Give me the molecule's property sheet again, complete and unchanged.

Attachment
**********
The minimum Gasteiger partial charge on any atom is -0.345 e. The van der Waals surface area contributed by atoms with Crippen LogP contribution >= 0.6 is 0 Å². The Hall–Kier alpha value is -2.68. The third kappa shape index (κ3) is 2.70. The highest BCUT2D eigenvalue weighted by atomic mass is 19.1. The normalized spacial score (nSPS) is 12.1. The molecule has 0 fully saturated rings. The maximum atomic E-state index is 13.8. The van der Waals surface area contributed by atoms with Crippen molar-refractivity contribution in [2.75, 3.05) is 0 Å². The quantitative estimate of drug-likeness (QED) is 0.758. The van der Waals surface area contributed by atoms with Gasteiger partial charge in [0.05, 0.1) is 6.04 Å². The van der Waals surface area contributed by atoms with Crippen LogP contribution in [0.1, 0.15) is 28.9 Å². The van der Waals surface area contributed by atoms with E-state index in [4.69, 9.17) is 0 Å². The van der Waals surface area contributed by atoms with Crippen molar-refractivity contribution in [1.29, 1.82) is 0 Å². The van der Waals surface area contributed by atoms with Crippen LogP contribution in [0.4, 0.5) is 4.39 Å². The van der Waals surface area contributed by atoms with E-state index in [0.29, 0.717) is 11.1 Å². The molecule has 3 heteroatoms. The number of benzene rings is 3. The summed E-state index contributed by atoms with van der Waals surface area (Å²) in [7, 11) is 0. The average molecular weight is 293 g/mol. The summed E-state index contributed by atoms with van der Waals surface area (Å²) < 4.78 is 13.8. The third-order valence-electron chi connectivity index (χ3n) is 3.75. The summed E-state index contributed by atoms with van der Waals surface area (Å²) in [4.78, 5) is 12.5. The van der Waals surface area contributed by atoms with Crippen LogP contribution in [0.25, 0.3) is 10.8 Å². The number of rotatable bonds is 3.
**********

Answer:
The minimum Gasteiger partial charge on any atom is -0.345 e. The van der Waals surface area contributed by atoms with Crippen LogP contribution >= 0.6 is 0 Å². The Hall–Kier alpha value is -2.68. The third kappa shape index (κ3) is 2.70. The highest BCUT2D eigenvalue weighted by atomic mass is 19.1. The normalized spacial score (nSPS) is 12.1. The molecule has 0 fully saturated rings. The maximum atomic E-state index is 13.8. The van der Waals surface area contributed by atoms with Crippen molar-refractivity contribution in [2.75, 3.05) is 0 Å². The quantitative estimate of drug-likeness (QED) is 0.758. The van der Waals surface area contributed by atoms with Gasteiger partial charge in [0.05, 0.1) is 6.04 Å². The van der Waals surface area contributed by atoms with Crippen LogP contribution in [0.1, 0.15) is 28.9 Å². The van der Waals surface area contributed by atoms with E-state index in [4.69, 9.17) is 0 Å². The van der Waals surface area contributed by atoms with Crippen molar-refractivity contribution in [1.29, 1.82) is 0 Å². The van der Waals surface area contributed by atoms with Crippen LogP contribution in [0.4, 0.5) is 4.39 Å². The van der Waals surface area contributed by atoms with E-state index in [0.29, 0.717) is 11.1 Å². The molecule has 3 heteroatoms. The number of benzene rings is 3. The summed E-state index contributed by atoms with van der Waals surface area (Å²) in [7, 11) is 0. The average molecular weight is 293 g/mol. The summed E-state index contributed by atoms with van der Waals surface area (Å²) < 4.78 is 13.8. The third-order valence-electron chi connectivity index (χ3n) is 3.75. The summed E-state index contributed by atoms with van der Waals surface area (Å²) in [4.78, 5) is 12.5. The van der Waals surface area contributed by atoms with Crippen LogP contribution in [0.25, 0.3) is 10.8 Å². The number of rotatable bonds is 3.